I woke up to news that the country I was born in, that I love, that I have never seriously planned to abandon has decisively elected to the American presidency a racist, misogynistic, and xenophobic zealot. A man who has shown us the extent to which he is uninterested in an inclusive country. A celebrity who time and again wantonly displayed his open disregard for women, for African Americans, for Latinx while much of corporate, mainstream media leaned in to give him free publicity, to guffaw at his ignorance, to almost secretly admire his brazen hostility.

Reading the words “President Donald John Trump” evoked nausea and despair. It evoked sadness and rage. But mostly, it evoked exhaustion. Yes, I know that fighters do not give up. I am a preternatural optimist. I was born fighting. All I have known in my life is the stubborn will to continue to rise from the ashes of wildfires not of my own making.

But today I do not care about being a phoenix. I care about witnessing again the abusive relationship I have with my country and its democracy. Today, it feels like flags should be flying at half-staff. Not because democracy is dead, but because it is broken, and we have all watched it break and we have not done enough to keep it alive in a way that ensures an inclusive future.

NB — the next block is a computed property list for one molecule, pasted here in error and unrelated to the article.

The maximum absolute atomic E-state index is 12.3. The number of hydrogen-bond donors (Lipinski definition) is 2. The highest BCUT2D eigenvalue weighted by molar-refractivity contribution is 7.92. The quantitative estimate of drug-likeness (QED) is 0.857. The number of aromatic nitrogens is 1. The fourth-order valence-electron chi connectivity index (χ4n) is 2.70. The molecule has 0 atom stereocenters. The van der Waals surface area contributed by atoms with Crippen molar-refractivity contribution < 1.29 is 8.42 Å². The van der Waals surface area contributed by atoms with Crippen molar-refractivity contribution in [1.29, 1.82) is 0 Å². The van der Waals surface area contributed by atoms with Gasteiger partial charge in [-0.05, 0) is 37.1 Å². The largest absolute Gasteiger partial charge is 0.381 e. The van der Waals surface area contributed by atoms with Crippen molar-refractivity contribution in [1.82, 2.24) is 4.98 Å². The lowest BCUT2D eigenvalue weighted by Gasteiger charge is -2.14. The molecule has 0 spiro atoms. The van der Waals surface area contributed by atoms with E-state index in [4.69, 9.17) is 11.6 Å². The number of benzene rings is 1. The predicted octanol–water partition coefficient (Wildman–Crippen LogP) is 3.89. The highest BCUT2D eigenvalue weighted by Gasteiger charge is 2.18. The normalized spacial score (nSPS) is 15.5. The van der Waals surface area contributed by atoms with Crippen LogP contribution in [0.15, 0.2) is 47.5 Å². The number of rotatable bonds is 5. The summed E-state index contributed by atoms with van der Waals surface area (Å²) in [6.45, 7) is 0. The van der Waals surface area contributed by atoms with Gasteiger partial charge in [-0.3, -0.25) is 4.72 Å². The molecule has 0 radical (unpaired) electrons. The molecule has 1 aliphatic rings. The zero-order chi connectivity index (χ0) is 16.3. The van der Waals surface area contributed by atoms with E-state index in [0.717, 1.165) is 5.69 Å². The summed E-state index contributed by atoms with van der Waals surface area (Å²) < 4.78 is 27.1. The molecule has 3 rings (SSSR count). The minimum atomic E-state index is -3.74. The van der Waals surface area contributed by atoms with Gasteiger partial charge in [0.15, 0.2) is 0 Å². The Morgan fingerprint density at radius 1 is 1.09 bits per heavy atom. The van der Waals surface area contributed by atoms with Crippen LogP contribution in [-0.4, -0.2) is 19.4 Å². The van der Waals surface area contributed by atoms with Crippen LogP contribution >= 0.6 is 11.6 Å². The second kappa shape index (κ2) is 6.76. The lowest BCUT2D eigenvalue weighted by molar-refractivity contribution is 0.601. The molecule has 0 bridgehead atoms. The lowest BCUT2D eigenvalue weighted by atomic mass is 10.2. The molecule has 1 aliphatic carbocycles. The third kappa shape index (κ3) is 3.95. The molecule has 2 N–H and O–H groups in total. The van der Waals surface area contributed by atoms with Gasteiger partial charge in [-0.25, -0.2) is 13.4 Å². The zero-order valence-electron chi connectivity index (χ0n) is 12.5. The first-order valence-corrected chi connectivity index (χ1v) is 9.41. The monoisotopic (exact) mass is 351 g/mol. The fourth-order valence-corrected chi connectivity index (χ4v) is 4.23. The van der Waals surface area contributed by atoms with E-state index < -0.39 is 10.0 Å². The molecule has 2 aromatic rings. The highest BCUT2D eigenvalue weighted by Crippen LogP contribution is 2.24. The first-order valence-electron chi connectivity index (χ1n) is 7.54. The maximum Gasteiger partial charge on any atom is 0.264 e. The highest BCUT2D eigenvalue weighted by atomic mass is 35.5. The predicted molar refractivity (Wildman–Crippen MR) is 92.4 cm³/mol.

I wrote this for Bitch Magazine, even though I still feel as speechless as half the country.

The Story of Our Talent for Survival

I remember exactly when I learned that reading in the hood is a revolutionary act.

It was at the heavy hands of Michelle, the largest sixth grader I’d ever seen, who was one of the Bronx girls around the way who liked to chase me to deliver a beat down as punishment for not letting her cheat off of my spelling test.